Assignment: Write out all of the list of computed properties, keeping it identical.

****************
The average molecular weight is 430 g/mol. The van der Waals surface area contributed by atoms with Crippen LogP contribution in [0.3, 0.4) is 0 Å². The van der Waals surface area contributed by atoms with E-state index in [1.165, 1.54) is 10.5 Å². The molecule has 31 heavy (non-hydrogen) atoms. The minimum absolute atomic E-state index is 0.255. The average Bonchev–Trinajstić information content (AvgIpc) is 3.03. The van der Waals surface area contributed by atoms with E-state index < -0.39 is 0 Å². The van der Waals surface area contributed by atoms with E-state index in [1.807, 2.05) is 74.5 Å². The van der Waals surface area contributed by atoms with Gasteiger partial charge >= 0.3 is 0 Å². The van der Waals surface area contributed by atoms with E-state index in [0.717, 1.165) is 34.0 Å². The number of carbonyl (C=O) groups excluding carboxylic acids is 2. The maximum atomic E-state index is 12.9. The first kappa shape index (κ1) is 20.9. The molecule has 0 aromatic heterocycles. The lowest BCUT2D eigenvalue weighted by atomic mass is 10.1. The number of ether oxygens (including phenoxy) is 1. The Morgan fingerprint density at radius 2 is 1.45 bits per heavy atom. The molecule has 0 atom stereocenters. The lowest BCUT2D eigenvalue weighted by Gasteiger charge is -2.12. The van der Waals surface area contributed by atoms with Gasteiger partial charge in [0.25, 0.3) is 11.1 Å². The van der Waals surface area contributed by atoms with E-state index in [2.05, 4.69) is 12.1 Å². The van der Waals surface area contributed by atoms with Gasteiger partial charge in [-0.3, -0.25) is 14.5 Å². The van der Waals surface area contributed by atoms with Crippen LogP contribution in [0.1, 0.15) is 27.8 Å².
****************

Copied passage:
The average molecular weight is 430 g/mol. The van der Waals surface area contributed by atoms with Crippen LogP contribution in [0.3, 0.4) is 0 Å². The van der Waals surface area contributed by atoms with E-state index in [1.165, 1.54) is 10.5 Å². The molecule has 31 heavy (non-hydrogen) atoms. The minimum absolute atomic E-state index is 0.255. The average Bonchev–Trinajstić information content (AvgIpc) is 3.03. The van der Waals surface area contributed by atoms with E-state index < -0.39 is 0 Å². The van der Waals surface area contributed by atoms with E-state index in [1.807, 2.05) is 74.5 Å². The van der Waals surface area contributed by atoms with Gasteiger partial charge >= 0.3 is 0 Å². The van der Waals surface area contributed by atoms with E-state index in [0.717, 1.165) is 34.0 Å². The number of carbonyl (C=O) groups excluding carboxylic acids is 2. The maximum atomic E-state index is 12.9. The first kappa shape index (κ1) is 20.9. The molecule has 0 aromatic heterocycles. The lowest BCUT2D eigenvalue weighted by atomic mass is 10.1. The number of ether oxygens (including phenoxy) is 1. The Morgan fingerprint density at radius 2 is 1.45 bits per heavy atom. The molecule has 0 atom stereocenters. The lowest BCUT2D eigenvalue weighted by Gasteiger charge is -2.12. The van der Waals surface area contributed by atoms with Gasteiger partial charge in [0.25, 0.3) is 11.1 Å². The van der Waals surface area contributed by atoms with E-state index in [2.05, 4.69) is 12.1 Å². The van der Waals surface area contributed by atoms with Gasteiger partial charge in [-0.3, -0.25) is 14.5 Å². The van der Waals surface area contributed by atoms with Crippen LogP contribution in [0.1, 0.15) is 27.8 Å².